They decided to call it Taramindu, inspired by the century-old tamarind tree. “We liked it because it’s Oriental sounding and it tickles people’s interest,” he says. The husband and wife ran the 2000-sqm property for 14 years.

The Hotel Taramindu Laiya
Studio twin room at The Hotel Taramindu Laiya

But the couple later on realized the challenges of running a resort alongside maintaining their medical practice in Manila. So they took it as a happy circumstance when Hanky and company offered to manage the resort for them. “We thought this may be the answer to our prayers,” recalls the ophthalmologist and father of four.  

Everything was upgraded, says Mr. Yutangco—from the service and management system, staff training, improvement of rooms and amenities. Hanky has a pretty straightforward vision for the place: for it to stand out in the resort landscape of Laiya. But he knows he needs to up his promotions game. “Marami kasing tao na hindi pa alam na may ganito sa Batangas.”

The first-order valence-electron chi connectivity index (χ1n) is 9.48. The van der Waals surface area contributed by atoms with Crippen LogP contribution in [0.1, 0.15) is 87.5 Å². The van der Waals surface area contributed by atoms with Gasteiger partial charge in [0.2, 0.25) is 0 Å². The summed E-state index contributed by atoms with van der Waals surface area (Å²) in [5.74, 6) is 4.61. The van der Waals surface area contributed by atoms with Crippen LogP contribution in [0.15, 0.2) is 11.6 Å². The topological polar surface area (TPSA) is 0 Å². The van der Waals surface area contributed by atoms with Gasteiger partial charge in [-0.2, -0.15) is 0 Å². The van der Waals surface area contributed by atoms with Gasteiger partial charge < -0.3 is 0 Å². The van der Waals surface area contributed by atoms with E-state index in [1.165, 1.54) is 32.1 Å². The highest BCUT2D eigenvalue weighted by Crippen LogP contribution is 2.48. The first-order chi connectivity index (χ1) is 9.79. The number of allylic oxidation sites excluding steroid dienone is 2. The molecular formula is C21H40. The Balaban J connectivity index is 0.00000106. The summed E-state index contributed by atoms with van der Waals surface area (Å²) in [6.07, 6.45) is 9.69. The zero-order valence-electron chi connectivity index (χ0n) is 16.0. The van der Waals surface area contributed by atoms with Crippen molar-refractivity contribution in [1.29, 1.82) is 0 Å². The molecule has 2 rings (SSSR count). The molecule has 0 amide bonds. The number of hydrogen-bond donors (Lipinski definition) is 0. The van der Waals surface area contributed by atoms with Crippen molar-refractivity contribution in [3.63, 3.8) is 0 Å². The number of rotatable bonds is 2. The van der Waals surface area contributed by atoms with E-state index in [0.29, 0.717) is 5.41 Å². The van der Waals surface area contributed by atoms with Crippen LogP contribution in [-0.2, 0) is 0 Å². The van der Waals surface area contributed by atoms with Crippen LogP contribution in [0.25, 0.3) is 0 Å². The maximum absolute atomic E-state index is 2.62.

There’s still room for improvement as far as the resort is concerned, says August. Part of the plan is constructing additional rooms to accommodate more guests, and adding more amenities.

The Hotel Taramindu Laiya
The Henry Taramindu Laiya is a great place for workation as the resort has a strong Wi-Fi connection. 

Meanwhile, Hanky shares some of the lessons he learned since he started The Henry. “[To have] Clarity of vision. Our vision is to elevate and redefine Filipino hospitality. That remains our battle cry,” he says. The second is certainty of intent. “Everything we do now is also purposeful and clear, and moves toward that vision.”

The third lesson involves sticking to one’s values. The pandemic has really put this to the test. “Masasabi namin na our values are still intact,” says Hanky, proud and relieved. “There were situations where our values were tested yet we still stuck to them.”

[With additional words by Bam Abellon.]